“I remember at one point we were spending all this time working on Olympics sprint-bike equipment, and they came in and said they found something: The number of 16-year-olds who globally watched more than one hour of the Olympics was basically zero,” he says. Teenagers were and are a hugely important demographic for the company. “This event that we consider to be the epicenter of sports glory was not being watched by the target,” Carnes says. What Red helped Adidas do, in his telling, is realize the ways that what felt like rational decisions to its executives were stemming from a set of assumptions of which they weren’t aware.
Madsbjerg grew up on Bornholm, an island in the Baltic Sea. His parents were militant communists, and his childhood was filled with fly-fishing and Marxist indoctrination. At the University of Copenhagen he studied philosophy and political science. He earned a master’s degree in cultural theory at the University of London, where he wrote his thesis on the color white. In his early twenties, he fell into brand consulting from journalism, and in 2003 he was hired to run a leading Scandinavian design firm. Rasmussen, eight years older and running a think tank for the Danish government, was brought in to start an innovation consulting practice. Within two years the pair and two other partners had bought out the practice and set off on their own. The official name of the new firm was R&D Associates, but the Korean executives at Samsung, an early client, didn’t know what to do with the ampersand and just called it “Red.”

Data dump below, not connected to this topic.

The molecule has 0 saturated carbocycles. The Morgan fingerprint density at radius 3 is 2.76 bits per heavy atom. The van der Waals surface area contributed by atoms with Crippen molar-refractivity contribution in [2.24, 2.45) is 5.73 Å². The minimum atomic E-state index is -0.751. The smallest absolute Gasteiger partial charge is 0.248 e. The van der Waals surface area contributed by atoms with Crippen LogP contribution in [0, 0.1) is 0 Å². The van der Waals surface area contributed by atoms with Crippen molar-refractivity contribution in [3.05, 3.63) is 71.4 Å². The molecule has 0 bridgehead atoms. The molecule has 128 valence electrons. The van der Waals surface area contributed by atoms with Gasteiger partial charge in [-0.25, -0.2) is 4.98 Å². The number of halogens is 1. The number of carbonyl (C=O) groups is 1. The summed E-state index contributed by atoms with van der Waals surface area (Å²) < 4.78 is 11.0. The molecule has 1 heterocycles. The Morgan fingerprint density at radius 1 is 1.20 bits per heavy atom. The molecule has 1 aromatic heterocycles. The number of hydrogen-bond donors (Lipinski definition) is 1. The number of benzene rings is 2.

In the mid-2000s, Samsung wanted to figure out how to sell high-end televisions to design-conscious Europeans. At the time, Samsung TVs, like those made by Sony, Sharp, and Panasonic, were sold as high-performance machines. The packaging loudly showcased screen size, resolution, and other technical specs, and the TVs had what one Red respondent described as a “very Star Wars” aesthetic of bright indicator lights and functional black-and-gray plastic. They were expensive, and Samsung assumed people would want to show them off.
Talking to their Scandinavian subjects, Red’s ethnologists found the idea of camouflage coming up again and again. People didn’t want their TVs to dominate their living rooms, and they didn’t want them to be visible when they were turned off, which was much of the time. One subject had jerry-rigged a system so he could hide his entertainment center in a cabinet and the remote control would work even when the doors were closed. Another had his television in a corner, like a framed poster he hadn’t gotten around to hanging up.
Red also found that the final decision on a TV purchase was usually made by the woman of the house. “When women decide, they see it as furniture,” Madsbjerg says. “What’s important to them in the situation is that ‘it should fit into my home, and it should fit as much as my couch and my books and whatever I have in my home.’ ” This idea, that TVs are furniture, not electronics, proved a breakthrough, guiding a series of design decisions at Samsung—a move toward subtler lighting and more tactile finishes that would make televisions blend in rather than stick out. The company today enjoys a reputation for elegant design and is the world’s largest TV maker. It also remains a voracious consumer of Red research.
With their book, Madsbjerg and Rasmussen are betting there’s a wider audience for their ideas beyond corporate design and marketing departments. Madsbjerg says he’s been talking to universities about offering an applied humanities degree. It’s unclear what it would mean for Red, though, if its trademark “sensemaking” became a method, not just a bespoke service. As an institution it has benefited from its aura of intellectual exoticism.
This article originally appeared in Bloomberg Businessweek.